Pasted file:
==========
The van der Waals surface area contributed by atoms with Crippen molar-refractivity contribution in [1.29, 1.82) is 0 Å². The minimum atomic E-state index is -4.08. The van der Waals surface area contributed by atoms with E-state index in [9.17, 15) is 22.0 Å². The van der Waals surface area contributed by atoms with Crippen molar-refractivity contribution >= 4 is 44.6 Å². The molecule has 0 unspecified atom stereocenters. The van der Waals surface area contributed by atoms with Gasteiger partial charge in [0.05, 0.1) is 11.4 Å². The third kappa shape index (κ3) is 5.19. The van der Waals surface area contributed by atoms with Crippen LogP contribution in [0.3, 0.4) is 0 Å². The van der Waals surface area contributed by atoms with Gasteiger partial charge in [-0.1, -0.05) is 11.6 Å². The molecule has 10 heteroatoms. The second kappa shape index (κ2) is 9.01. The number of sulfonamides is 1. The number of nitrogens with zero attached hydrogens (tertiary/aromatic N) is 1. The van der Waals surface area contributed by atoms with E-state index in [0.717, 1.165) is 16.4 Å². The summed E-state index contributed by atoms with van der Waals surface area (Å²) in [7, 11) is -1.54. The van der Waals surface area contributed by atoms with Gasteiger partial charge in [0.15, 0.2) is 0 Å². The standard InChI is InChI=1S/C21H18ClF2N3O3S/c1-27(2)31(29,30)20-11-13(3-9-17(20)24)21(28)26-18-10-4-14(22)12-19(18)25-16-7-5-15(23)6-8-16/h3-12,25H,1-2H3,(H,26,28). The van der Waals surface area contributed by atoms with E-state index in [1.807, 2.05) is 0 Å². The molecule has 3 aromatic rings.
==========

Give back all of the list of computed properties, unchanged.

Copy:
The van der Waals surface area contributed by atoms with Crippen molar-refractivity contribution in [1.29, 1.82) is 0 Å². The minimum atomic E-state index is -4.08. The van der Waals surface area contributed by atoms with E-state index in [9.17, 15) is 22.0 Å². The van der Waals surface area contributed by atoms with Crippen molar-refractivity contribution >= 4 is 44.6 Å². The molecule has 0 unspecified atom stereocenters. The van der Waals surface area contributed by atoms with Gasteiger partial charge in [0.05, 0.1) is 11.4 Å². The third kappa shape index (κ3) is 5.19. The van der Waals surface area contributed by atoms with Crippen LogP contribution in [0.3, 0.4) is 0 Å². The van der Waals surface area contributed by atoms with Gasteiger partial charge in [-0.1, -0.05) is 11.6 Å². The molecule has 10 heteroatoms. The second kappa shape index (κ2) is 9.01. The number of sulfonamides is 1. The number of nitrogens with zero attached hydrogens (tertiary/aromatic N) is 1. The van der Waals surface area contributed by atoms with E-state index in [0.717, 1.165) is 16.4 Å². The summed E-state index contributed by atoms with van der Waals surface area (Å²) in [7, 11) is -1.54. The van der Waals surface area contributed by atoms with Gasteiger partial charge in [0.15, 0.2) is 0 Å². The standard InChI is InChI=1S/C21H18ClF2N3O3S/c1-27(2)31(29,30)20-11-13(3-9-17(20)24)21(28)26-18-10-4-14(22)12-19(18)25-16-7-5-15(23)6-8-16/h3-12,25H,1-2H3,(H,26,28). The van der Waals surface area contributed by atoms with E-state index in [1.807, 2.05) is 0 Å². The molecule has 3 aromatic rings.